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  1. 01 Oct '08 08:39
    I've always enjoyed playing the odd game of chess with friends since I learned how to play whilst doing my A-levels.

    However, i'm really getting in to playing chess here at RHP so I wondered how my game would be OTB.

    I use analyse board a lot which i obviously won't be able to do tonight, and if i'm really struggling i might sleep on a move which probably wouldn't go down well.

    Any tips would be much appreciated!
  2. 01 Oct '08 11:01
    Originally posted by sporadic
    I've always enjoyed playing the odd game of chess with friends since I learned how to play whilst doing my A-levels.

    However, i'm really getting in to playing chess here at RHP so I wondered how my game would be OTB.

    I use analyse board a lot which i obviously won't be able to do tonight, and if i'm really struggling i might sleep on a move which probably wouldn't go down well.

    Any tips would be much appreciated!
    No tips but I wish you luck and,above all,enjoy yourself
  3. Standard member bill718
    Enigma
    01 Oct '08 20:17
    Originally posted by sporadic
    I've always enjoyed playing the odd game of chess with friends since I learned how to play whilst doing my A-levels.

    However, i'm really getting in to playing chess here at RHP so I wondered how my game would be OTB.

    I use analyse board a lot which i obviously won't be able to do tonight, and if i'm really struggling i might sleep on a move which probably wouldn't go down well.

    Any tips would be much appreciated!
    RHP should help your OTB play. Just don't get in a hurry and you should be fine.
  4. 01 Oct '08 20:29
    Originally posted by bill718
    Just don't get in a hurry and you should be fine.
    Agreed. Self-control is the most important aspect (aside of chess ability itself). In my earliest OTB games I made some bad mistakes due to panicking. Patience is also very important.
  5. 01 Oct '08 20:34
    Good luck.

    All I'll say is if you bump into a good player and your are beat
    then resign. Ask him to go over the game with you.
    Don't drag out a lost position. The chances are he won't play you again.
  6. 01 Oct '08 20:50
    Good Luck
    Expect to be paired with one of the best players in the club for a game or 2. They do this to evaluate you and properly set you up at a level close to yours. You'll be amazed with the tricks used, nothing further but you'll pick up on it pretty quickly. Kind of funny.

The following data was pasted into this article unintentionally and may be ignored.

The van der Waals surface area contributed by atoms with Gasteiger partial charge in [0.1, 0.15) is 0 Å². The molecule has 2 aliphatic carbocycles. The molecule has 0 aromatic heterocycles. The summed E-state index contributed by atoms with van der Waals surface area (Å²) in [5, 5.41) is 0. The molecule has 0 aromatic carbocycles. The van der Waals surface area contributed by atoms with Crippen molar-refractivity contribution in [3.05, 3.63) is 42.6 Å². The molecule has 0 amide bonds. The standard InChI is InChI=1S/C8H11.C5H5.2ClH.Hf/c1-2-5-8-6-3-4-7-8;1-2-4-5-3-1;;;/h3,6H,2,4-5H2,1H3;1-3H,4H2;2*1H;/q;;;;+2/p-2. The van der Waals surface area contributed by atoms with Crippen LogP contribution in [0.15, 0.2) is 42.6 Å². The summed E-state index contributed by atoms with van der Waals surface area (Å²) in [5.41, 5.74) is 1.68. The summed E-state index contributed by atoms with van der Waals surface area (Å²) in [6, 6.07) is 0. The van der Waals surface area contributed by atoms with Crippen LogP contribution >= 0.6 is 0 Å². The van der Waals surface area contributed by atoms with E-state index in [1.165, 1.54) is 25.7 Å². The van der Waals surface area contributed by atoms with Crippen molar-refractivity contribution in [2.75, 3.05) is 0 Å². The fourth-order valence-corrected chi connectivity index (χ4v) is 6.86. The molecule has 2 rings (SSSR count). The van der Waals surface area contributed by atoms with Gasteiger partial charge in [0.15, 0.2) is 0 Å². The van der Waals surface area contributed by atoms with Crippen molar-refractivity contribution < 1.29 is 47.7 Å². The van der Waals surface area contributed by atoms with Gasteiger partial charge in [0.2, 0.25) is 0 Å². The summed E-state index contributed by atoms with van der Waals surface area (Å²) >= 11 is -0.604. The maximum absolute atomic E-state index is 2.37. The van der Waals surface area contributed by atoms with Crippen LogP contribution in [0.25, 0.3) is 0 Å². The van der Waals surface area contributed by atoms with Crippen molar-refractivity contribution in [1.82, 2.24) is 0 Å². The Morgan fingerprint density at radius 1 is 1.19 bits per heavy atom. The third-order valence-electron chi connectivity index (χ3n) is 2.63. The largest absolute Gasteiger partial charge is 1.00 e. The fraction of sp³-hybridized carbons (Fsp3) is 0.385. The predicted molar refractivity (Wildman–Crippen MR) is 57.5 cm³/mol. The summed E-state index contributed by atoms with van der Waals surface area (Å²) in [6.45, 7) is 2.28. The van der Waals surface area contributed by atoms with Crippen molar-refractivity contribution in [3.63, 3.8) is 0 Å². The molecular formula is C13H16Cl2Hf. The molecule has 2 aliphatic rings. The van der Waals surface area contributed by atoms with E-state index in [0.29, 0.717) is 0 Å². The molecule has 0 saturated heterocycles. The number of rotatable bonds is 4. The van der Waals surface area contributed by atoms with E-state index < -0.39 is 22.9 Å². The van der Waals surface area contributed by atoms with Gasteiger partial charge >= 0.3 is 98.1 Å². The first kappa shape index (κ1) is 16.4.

Good Luck and have fun.
  7. 02 Oct '08 18:07 / 1 edit
    Originally posted by hamltnblue
    Good Luck
    Expect to be paired with one of the best players in the club for a game or 2. They do this to evaluate you and properly set you up at a level close to yours. You'll be amazed with the tricks used, nothing further but you'll pick up on it pretty quickly. Kind of funny.
    Good Luck and have fun.
    It was fun last night and you're right they did pair me with the boss man who duely taught me a lesson! thought i had him on the ropes for a minute lol!

    Then the only person not paired up was 8 y.o. and i made a right dogs dinner of it but won in the end.

    Ended up playing a chap similar level to me - i beat him then he beat me, was on my fourth pint by then tho and he wasn't drinking!
  8. 03 Oct '08 10:05
    some oldschool advice from the masters:

    -if they are slow games, sit on your hands so that when they itch to make a quick move, you don't let them do it.
    -if you are keeping notation, write down the move BEFORE you make it on the board. this will give you a fresh look to the move and supposedly avoid at least hanging your queen or something.

    good luck
  9. 03 Oct '08 10:14 / 1 edit
    Originally posted by diskamyl
    some oldschool advice from the masters:

    -if they are slow games, sit on your hands so that when they itch to make a quick move, you don't let them do it.
    -if you are keeping notation, write down the move BEFORE you make it on the board. this will give you a fresh look to the move and supposedly avoid at least hanging your queen or something.
    Writing down the move before you make it is actually forbidden in the FIDE rules now. Apparently some players were abusing it by writing down analysis on their scoresheets.

    If you have the time, in critical positions it can be a good idea to get up, stand behind your opponent and look at the board from his point of view, trying to imagine it after you have made you move. This has the advantage of being very outputting to your opponent.

    Of course to do this you have to recognise the critical position when it arises, not five moves later!
  10. 03 Oct '08 13:28
    Originally posted by sporadic
    I've always enjoyed playing the odd game of chess with friends since I learned how to play whilst doing my A-levels.

    However, i'm really getting in to playing chess here at RHP so I wondered how my game would be OTB.

    I use analyse board a lot which i obviously won't be able to do tonight, and if i'm really struggling i might sleep on a move which probably wouldn't go down well.

    Any tips would be much appreciated!
    Keep using the analysis board at your OTB tournaments......but this time it will be in your mind's eye!
  11. 03 Oct '08 14:09 / 1 edit
    Originally posted by Fat Lady
    Writing down the move before you make it is actually forbidden in the FIDE rules now. Apparently some players were abusing it by writing down analysis on their scoresheets.

    If you have the time, in critical positions it can be a good idea to get up, stand behind your opponent and look at the board from his point of view, trying to imagine it after you ha ...[text shortened]... rse to do this you have to recognise the critical position when it arises, not five moves later!
    thanks for correcting that. I was only quoting from Kotov's book, as I don't have one single OTB experience.